At this point, I have to wonder: What, exactly, is being investigated? The Left acts as if it doesn't much care as long as someone in this administration is made to look like a criminal. The goal is to damage the president. Indeed, even before the investigation's end, Charles Schumer, Harry Reid, and Joe Wilson himself are demanding Rove's head. And to think it all started with Valerie Plame herself.
That's right. Plame started this phony scandal. And so far, sheâ€™s gotten away with it. What do I mean? Plame has shown herself to be an extremely capable bureaucratic insider. In fact, we know she's accomplished â€” she accomplished getting her husband, Joe Wilson, an assignment he desperately wanted: a trip to Niger to investigate a "crazy" report that Saddam Hussein sought yellowcake uranium from Niger (her word, according to the Senate Intelligence Committee, not mine). And she was dogged. She asked not once but twice (the second time in a memo) that her husband get the job. And there's more. The Senate Intelligence Committee investigation also found that a CIA "analyst's notes indicate that a meeting was 'apparently convened by [the former ambassador's] wife who had the idea to dispatch [him] to use his contacts to sort out the Iraq-Niger issues."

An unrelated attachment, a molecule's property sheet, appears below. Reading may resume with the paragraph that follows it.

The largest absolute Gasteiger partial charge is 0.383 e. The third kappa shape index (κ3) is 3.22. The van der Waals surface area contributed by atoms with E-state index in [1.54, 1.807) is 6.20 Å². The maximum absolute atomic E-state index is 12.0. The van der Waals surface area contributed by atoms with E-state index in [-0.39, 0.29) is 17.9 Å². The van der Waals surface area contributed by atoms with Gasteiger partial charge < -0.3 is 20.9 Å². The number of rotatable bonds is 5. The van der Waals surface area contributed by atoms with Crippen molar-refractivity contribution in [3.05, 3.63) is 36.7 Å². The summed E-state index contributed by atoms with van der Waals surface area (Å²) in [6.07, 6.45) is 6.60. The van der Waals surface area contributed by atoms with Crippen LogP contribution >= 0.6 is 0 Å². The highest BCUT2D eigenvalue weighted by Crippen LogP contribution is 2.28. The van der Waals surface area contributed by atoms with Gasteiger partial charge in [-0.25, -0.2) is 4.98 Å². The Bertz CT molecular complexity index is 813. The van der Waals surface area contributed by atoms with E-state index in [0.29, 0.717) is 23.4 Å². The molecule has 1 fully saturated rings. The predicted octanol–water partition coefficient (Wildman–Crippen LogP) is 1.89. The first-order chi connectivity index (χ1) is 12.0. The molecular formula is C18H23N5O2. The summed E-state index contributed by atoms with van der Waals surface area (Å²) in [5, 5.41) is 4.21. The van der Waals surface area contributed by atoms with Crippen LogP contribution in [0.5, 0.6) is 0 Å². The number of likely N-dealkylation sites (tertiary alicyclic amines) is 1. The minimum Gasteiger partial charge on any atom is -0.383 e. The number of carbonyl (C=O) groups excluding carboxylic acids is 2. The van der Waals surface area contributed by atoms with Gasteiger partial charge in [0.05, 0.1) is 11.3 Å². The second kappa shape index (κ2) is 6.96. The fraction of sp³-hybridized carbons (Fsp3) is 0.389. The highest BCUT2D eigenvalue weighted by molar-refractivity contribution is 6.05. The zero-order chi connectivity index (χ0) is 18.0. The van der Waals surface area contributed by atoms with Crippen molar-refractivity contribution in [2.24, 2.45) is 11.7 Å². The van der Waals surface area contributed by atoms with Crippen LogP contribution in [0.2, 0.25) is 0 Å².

Now, Wilson didn't have an intelligence background. Indeed, the committee revealed that Wilson didn't have a "formal" security clearance, but the CIA gave him an "operational clearance." The fact is that there was little to recommend Wilson for the role, other than his wifeâ€™s persistence.
Indeed, the committee reported further that some at the CIA "believed that the embassy in Niger had good contacts and would be able to get to the truth of the uranium issue, suggesting a visit from the former ambassador would be redundant...."
This is the real scandal. Plame lobbied repeatedly for her husband, and she knew full well that he was hostile to the war in Iraq and the administration's foreign policy. She had to know his politics â€” and there can no longer be any pretense about him being a nonpartisan diplomat who was merely doing his job. By experience and temperament, Wilson was the wrong man to send to Niger. Plame affirmatively stepped into what she knew might become a very public political controversy, given her husband's predilections (and her own) about that "crazy" report of yellowcake uranium.